Intimidation is wrong. It is a form of scaring you into submission.

    I was like you in that I was in denial about domestic psychological abuse: the controlling, the downplaying or the blatant disregard of my needs and wants. I did not want to see them for a long time, then I had enough. I had been controlled, etc. to a point that I had just had enough and my denial began to lift and I knew that it was wrong. I began therapy for another issue, and like you I began to see the reality of my situation. I made a plan and all and left and stayed in therapy and became an advocate for vics of domestic violence. I have grown and now I am married to a wonderful man.

    You deserve happiness, love, freedom, respect, and permission to be yourself. You have the right to be a mom, and help your girls.You seem like a good and wonderful woman, and you need and have the right to manage your life without hurt, blame, control, intimidation and all.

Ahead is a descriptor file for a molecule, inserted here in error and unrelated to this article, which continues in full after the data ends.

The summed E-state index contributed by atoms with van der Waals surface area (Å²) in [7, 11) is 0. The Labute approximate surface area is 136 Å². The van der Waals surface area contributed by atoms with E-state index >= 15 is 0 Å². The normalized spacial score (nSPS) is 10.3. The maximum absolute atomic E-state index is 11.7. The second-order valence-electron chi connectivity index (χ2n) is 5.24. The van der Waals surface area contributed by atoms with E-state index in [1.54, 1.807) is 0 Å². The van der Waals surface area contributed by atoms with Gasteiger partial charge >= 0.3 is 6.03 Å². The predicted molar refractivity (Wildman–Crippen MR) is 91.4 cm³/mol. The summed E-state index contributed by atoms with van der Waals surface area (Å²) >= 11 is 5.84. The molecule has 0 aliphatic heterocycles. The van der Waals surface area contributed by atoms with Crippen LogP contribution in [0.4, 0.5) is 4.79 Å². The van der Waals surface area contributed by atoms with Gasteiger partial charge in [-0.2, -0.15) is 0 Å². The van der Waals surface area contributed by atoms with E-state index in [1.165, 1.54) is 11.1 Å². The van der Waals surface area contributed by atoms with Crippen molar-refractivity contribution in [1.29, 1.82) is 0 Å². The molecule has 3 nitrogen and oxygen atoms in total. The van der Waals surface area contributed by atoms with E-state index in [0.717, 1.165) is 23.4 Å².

You sound as though you know you are unhappy and for good reason.

    Having been an advocate for victims of all domestic violence, seek out support. Tell your therapist. As far as money, make sure your name is on everything, and if you can, make arrangements to leave. Then, get a good support system going by seeking the advice of shelters, your therapist, support groups, your minister, community outreach programs. There is a wealth of information on the internet. But stay safe. Gather your important docs and all, make a second set of house and car keys, have a plan, have help and a place to go. I would start putting money away, if you cannot, have legal counsel at least deal with it for you. Shelters and advocacy groups have legal services. If you can afford it get an attorney experienced in this sort of thing.If there is any history of physical violence, be especially careful. I had to move out of state with the help of a relocation programs for victims for severe psychological abuse.

    Please take any measures to know that you do not have to live like you do. You do not have to be a victim anymore. Also, remember as moms we must set a good example for our girls, even if it is changing and leaving, it is showing them you care for yourself enough to not be abused. I know it is scary, but you can do it and when you get through it, it is so worth it. I am happier than ever and my abuser tortured me verbally, starved me, etc. Im at my Best ,Mary